Last post on May 02, 2013 at 12:57 PM
You are in the Automotive News & Views
What is this discussion about?
Lexus, BMW, Mercedes-Benz
#4 of 21 Re: From Today's Detroit Free Press... [fintail]
Sep 28, 2012 (6:34 am)
Of course, the Germans are not a static target. When the 1990 LS 400 was introduced, with stellar reviews in terms of product and value, the press gave the impression that Mercedes' dominance of the luxury market was probably over. Well, it didn't quite turn out that way, in that MB improved quality and adjusted its pricing. Lexus fought its way to #1 in the U.S., but not worldwide. It could be argued that, from global perspective, the LS400 was the best thing that could have happened to MB. That's may be an exaggeration, but it points out the benefits of competition.
Going back further, who, in the '60s, would have thought that any brand would have seriously challenged Cadillac? If Lincoln couldn't, who could?
Now, much more than then, we have to think internationally. MB, BMW and Audi comprise ~75% of the Chinese luxury car market. The incremental volume from China helps reduce unit prices in other markets.
#5 of 21 Re: From Today's Detroit Free Press... [hpmctorque]
Sep 28, 2012 (8:08 am)
I think the quality issue came immediately after Lexus. The Germans went into a panic, and brought out some iffy products with cost cutting that really left a mark. But the pricing point is very true - adjusted for inflation, a new S550 is significantly cheaper than a new 500SEL in 1992.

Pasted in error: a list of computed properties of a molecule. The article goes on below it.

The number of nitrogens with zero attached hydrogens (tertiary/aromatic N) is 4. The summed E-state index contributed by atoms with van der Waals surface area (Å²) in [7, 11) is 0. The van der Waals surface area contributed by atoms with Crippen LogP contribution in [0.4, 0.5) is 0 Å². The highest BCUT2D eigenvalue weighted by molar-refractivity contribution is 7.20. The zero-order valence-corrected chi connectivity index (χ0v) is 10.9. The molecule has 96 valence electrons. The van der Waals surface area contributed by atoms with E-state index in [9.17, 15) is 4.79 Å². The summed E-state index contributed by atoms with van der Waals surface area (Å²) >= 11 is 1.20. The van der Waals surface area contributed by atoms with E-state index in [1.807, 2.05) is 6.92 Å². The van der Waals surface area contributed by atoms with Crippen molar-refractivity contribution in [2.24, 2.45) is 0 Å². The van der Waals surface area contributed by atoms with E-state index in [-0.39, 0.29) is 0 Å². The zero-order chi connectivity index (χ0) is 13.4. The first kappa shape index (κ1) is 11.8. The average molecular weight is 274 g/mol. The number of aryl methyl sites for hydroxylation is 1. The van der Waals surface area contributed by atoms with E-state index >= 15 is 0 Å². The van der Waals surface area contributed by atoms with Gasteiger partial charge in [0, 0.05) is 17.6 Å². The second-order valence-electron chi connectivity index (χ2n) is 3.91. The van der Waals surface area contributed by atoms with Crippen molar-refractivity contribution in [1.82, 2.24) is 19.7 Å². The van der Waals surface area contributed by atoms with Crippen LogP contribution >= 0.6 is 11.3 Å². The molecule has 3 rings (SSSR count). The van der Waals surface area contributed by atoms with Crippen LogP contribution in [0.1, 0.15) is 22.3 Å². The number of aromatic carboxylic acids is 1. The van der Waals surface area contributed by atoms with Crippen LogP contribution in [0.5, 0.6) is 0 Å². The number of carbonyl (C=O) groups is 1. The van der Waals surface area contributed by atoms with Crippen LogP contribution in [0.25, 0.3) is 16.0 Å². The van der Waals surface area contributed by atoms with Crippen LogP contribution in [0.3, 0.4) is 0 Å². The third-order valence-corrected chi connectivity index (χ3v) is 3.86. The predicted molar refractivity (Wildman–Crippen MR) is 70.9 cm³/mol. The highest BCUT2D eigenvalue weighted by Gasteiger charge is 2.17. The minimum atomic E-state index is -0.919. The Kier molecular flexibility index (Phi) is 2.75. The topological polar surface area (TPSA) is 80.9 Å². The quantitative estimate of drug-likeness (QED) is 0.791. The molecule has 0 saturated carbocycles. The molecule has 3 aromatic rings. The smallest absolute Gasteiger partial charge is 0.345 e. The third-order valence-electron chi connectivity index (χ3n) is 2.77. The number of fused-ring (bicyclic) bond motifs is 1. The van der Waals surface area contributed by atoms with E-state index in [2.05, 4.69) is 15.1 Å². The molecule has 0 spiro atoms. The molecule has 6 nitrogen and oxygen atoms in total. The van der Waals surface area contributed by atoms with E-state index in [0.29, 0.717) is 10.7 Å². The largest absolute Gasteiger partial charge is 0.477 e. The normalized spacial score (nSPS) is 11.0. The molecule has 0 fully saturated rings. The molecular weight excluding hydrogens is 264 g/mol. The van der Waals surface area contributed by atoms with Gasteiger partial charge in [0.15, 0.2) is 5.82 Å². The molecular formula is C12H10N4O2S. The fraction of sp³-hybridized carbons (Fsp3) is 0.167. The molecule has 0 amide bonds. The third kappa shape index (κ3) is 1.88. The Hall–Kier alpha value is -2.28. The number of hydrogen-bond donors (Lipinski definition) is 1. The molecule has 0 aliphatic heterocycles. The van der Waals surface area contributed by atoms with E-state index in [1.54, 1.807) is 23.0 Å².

The first LS was like a reverse engineered and updated W126. Many of the design angles are virtually identical. It took some of the edge off MB executive arrogance, perhaps. They have learned smaller profit margins are a new reality. Also it was at a time when the US market was more important, and the LS was definitely tuned to US tastes.
#6 of 21 Mercedes Leads
Oct 03, 2012 (6:49 am)
DETROIT (Bloomberg) -- "Daimler AG's Mercedes-Benz, after a 7 percent sales gain in September, extended its lead over BMW to 5,221 units after nine months in the race to be the No. 1 U.S. luxury auto brand.
Mercedes, helped by updated versions of the C-Class compact sedan and GLK compact sport-utility vehicle, sold 23,156 vehicles in the U.S. last month, the automaker said today in a statement. BMW's U.S. sales rose 0.1 percent to 21,761 in September compared with the same month a year earlier. Toyota Motor Corp.'s Lexus rose 36 percent to 20,386."
#7 of 21 Re: From Today's Detroit Free Press... [fintail]
Oct 04, 2012 (8:04 am)
If M-B kept going in its pre-Lexus direction, you'd have an E-Class that was built and engineered as solid as a Tiger tank and cost $150K!
#8 of 21 Re: From Today's Detroit Free Press... [lemko]
Oct 04, 2012 (8:13 am)
I do have to credit Lexus with price competition. Sadly, it created a period of quality issues.
1992 500SEL based at roughly 85K, 2012 S550 bases at roughly 95K. 1992 190E based around 30K, 2012 C250 bases around 35K. That says something.
#9 of 21 looking like third place for 2012
by steve_ HOST
Dec 03, 2012 (6:32 pm)
Lousy sales in Europe means more buys for US luxury consumers.
"Germany's three big luxury auto makers racked up record U.S. sales in November, fueled by aggressive holiday promotions and new models.
The German brands have used a combination of incentives to woo customers, including cash rebates, early lease buyouts and cheap leases. BMW and Mercedes are pushing aggressively to claim the crown as the top-selling luxury brand in the U.S.
Boosting U.S. sales is especially critical for the German luxury brands because demand in Europe is declining, and is expected to remain depressed for some time, according to industry executives.
BMW and Mercedes both are on track to beat the Lexus brand of Japan's Toyota Motor Corp. for the second year in a row."
German Luxury-Car Brands Surge in U.S. (WSJ)
#11 of 21 Re: BMW > MB [steve_]
Jan 07, 2013 (11:53 am)
I am kind of surprised at that - the good 5er lease rates must have worked. I thought the F10 wasn't exactly setting things on fire sales-wise, so far.